Initial jobless claims in America spiked by 62,000 last week, according to preliminary data released this week by the U.S. Bureau of Labor Statistics (BLS).
That’s a whopping 26 percent increase – the vast majority of it fueled by new jobless claims (51,637) coming out of Texas, which was ravaged by Hurricane Harvey late last month. That’s the largest single-month increase since 2012 – and it sent the overall number of claims to their highest level since 2015.
Compounding matters, this spike in jobless claims comes on the heels of a decidedly tepid August 2017 jobs report … and was released just days before another massive tropical system, Hurricane Irma, is forecast to strike the east coast.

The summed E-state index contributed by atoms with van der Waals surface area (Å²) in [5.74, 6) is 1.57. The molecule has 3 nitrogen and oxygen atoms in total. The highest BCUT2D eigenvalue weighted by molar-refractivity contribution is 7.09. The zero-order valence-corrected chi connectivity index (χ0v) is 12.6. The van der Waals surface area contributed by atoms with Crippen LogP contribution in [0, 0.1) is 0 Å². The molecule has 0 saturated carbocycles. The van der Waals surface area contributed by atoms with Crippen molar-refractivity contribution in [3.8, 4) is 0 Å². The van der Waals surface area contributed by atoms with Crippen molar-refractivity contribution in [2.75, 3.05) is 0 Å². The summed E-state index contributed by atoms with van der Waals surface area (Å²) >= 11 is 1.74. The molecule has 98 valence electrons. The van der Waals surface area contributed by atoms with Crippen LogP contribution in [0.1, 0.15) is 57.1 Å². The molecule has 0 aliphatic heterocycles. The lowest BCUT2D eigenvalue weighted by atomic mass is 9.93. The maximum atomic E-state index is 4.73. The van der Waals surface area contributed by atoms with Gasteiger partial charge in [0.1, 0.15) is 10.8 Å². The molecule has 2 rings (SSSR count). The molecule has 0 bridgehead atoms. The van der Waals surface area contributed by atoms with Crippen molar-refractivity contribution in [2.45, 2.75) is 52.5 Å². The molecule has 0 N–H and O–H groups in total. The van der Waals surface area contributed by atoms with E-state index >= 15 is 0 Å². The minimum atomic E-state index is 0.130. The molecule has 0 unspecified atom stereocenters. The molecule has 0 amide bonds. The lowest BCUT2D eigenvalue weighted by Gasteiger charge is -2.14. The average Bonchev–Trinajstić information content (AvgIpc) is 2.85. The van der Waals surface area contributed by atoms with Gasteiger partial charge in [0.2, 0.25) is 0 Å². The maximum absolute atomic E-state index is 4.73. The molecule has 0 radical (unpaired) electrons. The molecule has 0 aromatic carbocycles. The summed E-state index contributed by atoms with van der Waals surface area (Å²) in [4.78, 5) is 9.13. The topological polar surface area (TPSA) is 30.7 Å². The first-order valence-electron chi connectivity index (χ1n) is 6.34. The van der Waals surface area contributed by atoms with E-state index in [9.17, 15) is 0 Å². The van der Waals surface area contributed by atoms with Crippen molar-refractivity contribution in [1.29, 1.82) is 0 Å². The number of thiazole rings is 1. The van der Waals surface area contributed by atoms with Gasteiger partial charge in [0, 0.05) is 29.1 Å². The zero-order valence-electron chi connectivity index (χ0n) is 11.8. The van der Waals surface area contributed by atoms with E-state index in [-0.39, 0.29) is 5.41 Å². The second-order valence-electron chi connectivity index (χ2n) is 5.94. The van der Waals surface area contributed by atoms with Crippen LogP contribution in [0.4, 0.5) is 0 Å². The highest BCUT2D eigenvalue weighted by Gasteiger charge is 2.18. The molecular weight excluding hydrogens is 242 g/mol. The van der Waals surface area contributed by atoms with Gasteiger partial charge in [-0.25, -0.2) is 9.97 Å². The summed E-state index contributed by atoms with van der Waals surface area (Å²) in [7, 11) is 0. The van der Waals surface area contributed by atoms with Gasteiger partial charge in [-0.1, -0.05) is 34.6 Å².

Courtesy of our friends at Zero Hedge, here’s a chart showing the current spike within the contest of historical trends …
(Click to view)
(Via: Zero Hedge)
And yes, those circled red spikes correspond with Hurricane Katrina and Hurricane Sandy, which were the costliest storms to ever hit our country prior to Harvey – which is expected to eclipse them both (combined) in terms of cost.
Bottom line? America’s employment economy was already struggling to find its footing before this one-two punch from the tropics hit.
Now it’s positively reeling …
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